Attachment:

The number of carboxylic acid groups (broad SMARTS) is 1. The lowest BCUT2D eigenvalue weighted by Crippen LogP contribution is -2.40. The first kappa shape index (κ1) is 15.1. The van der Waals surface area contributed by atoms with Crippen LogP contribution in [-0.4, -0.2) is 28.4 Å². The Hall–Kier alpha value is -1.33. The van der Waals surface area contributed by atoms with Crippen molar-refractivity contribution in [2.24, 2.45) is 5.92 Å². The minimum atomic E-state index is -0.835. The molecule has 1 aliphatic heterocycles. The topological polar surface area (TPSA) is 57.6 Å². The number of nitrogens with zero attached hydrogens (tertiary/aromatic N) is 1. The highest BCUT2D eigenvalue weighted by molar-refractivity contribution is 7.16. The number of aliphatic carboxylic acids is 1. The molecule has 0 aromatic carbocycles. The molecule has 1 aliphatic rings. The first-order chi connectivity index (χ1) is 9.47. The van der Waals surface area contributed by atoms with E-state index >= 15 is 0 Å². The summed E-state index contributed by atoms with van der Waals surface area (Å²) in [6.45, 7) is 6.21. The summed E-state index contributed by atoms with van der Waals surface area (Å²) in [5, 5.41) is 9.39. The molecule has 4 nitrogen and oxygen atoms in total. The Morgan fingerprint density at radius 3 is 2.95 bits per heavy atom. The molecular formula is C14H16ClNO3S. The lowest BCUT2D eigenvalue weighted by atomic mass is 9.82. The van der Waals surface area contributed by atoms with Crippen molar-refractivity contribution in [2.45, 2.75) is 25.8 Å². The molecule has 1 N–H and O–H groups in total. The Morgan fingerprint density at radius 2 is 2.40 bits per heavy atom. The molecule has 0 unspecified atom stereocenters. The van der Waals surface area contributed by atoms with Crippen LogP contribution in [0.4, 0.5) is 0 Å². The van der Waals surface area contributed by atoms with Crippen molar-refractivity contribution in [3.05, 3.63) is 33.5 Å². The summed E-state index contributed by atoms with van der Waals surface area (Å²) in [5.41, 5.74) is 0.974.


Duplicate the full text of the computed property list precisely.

The number of carboxylic acid groups (broad SMARTS) is 1. The lowest BCUT2D eigenvalue weighted by Crippen LogP contribution is -2.40. The first kappa shape index (κ1) is 15.1. The van der Waals surface area contributed by atoms with Crippen LogP contribution in [-0.4, -0.2) is 28.4 Å². The Hall–Kier alpha value is -1.33. The van der Waals surface area contributed by atoms with Crippen molar-refractivity contribution in [2.24, 2.45) is 5.92 Å². The minimum atomic E-state index is -0.835. The molecule has 1 aliphatic heterocycles. The topological polar surface area (TPSA) is 57.6 Å². The number of nitrogens with zero attached hydrogens (tertiary/aromatic N) is 1. The highest BCUT2D eigenvalue weighted by molar-refractivity contribution is 7.16. The number of aliphatic carboxylic acids is 1. The molecule has 0 aromatic carbocycles. The molecule has 1 aliphatic rings. The first-order chi connectivity index (χ1) is 9.47. The van der Waals surface area contributed by atoms with E-state index >= 15 is 0 Å². The summed E-state index contributed by atoms with van der Waals surface area (Å²) in [6.45, 7) is 6.21. The summed E-state index contributed by atoms with van der Waals surface area (Å²) in [5, 5.41) is 9.39. The molecule has 4 nitrogen and oxygen atoms in total. The Morgan fingerprint density at radius 3 is 2.95 bits per heavy atom. The molecular formula is C14H16ClNO3S. The lowest BCUT2D eigenvalue weighted by atomic mass is 9.82. The van der Waals surface area contributed by atoms with Crippen molar-refractivity contribution in [2.45, 2.75) is 25.8 Å². The molecule has 1 N–H and O–H groups in total. The Morgan fingerprint density at radius 2 is 2.40 bits per heavy atom. The molecule has 0 unspecified atom stereocenters. The van der Waals surface area contributed by atoms with Crippen LogP contribution in [0.4, 0.5) is 0 Å². The van der Waals surface area contributed by atoms with Crippen molar-refractivity contribution in [3.05, 3.63) is 33.5 Å². The summed E-state index contributed by atoms with van der Waals surface area (Å²) in [5.41, 5.74) is 0.974.